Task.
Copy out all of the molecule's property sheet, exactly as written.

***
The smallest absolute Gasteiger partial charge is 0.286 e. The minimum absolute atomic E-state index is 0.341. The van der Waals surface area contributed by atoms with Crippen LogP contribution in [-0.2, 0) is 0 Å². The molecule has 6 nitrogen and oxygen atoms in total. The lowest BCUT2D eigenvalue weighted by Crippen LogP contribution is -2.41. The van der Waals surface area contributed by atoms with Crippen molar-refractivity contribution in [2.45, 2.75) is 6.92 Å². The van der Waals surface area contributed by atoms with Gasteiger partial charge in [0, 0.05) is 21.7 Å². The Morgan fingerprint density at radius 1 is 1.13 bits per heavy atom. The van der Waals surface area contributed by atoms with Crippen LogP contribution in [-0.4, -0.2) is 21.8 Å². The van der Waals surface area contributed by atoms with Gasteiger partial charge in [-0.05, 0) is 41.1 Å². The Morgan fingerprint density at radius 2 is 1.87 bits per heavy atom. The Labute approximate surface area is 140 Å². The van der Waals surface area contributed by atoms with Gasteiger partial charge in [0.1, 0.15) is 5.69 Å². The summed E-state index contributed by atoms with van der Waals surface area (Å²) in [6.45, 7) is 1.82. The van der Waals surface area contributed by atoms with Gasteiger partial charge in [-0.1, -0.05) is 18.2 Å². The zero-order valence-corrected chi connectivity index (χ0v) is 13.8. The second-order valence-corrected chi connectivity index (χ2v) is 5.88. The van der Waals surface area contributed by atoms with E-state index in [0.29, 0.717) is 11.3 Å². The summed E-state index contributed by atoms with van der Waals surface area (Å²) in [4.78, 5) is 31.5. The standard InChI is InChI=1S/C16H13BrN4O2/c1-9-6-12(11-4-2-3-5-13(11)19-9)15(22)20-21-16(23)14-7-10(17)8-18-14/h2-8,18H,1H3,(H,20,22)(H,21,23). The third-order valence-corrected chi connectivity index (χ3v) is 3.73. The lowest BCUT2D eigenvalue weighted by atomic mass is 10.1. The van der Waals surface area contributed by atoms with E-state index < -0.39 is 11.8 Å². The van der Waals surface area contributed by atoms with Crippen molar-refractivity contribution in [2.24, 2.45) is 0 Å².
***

The smallest absolute Gasteiger partial charge is 0.286 e. The minimum absolute atomic E-state index is 0.341. The van der Waals surface area contributed by atoms with Crippen LogP contribution in [-0.2, 0) is 0 Å². The molecule has 6 nitrogen and oxygen atoms in total. The lowest BCUT2D eigenvalue weighted by Crippen LogP contribution is -2.41. The van der Waals surface area contributed by atoms with Crippen molar-refractivity contribution in [2.45, 2.75) is 6.92 Å². The van der Waals surface area contributed by atoms with Gasteiger partial charge in [0, 0.05) is 21.7 Å². The Morgan fingerprint density at radius 1 is 1.13 bits per heavy atom. The van der Waals surface area contributed by atoms with Crippen LogP contribution in [-0.4, -0.2) is 21.8 Å². The van der Waals surface area contributed by atoms with Gasteiger partial charge in [-0.05, 0) is 41.1 Å². The Morgan fingerprint density at radius 2 is 1.87 bits per heavy atom. The Labute approximate surface area is 140 Å². The van der Waals surface area contributed by atoms with Gasteiger partial charge in [0.1, 0.15) is 5.69 Å². The summed E-state index contributed by atoms with van der Waals surface area (Å²) in [6.45, 7) is 1.82. The van der Waals surface area contributed by atoms with Gasteiger partial charge in [-0.1, -0.05) is 18.2 Å². The zero-order valence-corrected chi connectivity index (χ0v) is 13.8. The second-order valence-corrected chi connectivity index (χ2v) is 5.88. The van der Waals surface area contributed by atoms with E-state index in [0.29, 0.717) is 11.3 Å². The summed E-state index contributed by atoms with van der Waals surface area (Å²) in [4.78, 5) is 31.5. The standard InChI is InChI=1S/C16H13BrN4O2/c1-9-6-12(11-4-2-3-5-13(11)19-9)15(22)20-21-16(23)14-7-10(17)8-18-14/h2-8,18H,1H3,(H,20,22)(H,21,23). The third-order valence-corrected chi connectivity index (χ3v) is 3.73. The lowest BCUT2D eigenvalue weighted by atomic mass is 10.1. The van der Waals surface area contributed by atoms with E-state index < -0.39 is 11.8 Å². The van der Waals surface area contributed by atoms with Crippen molar-refractivity contribution in [2.24, 2.45) is 0 Å².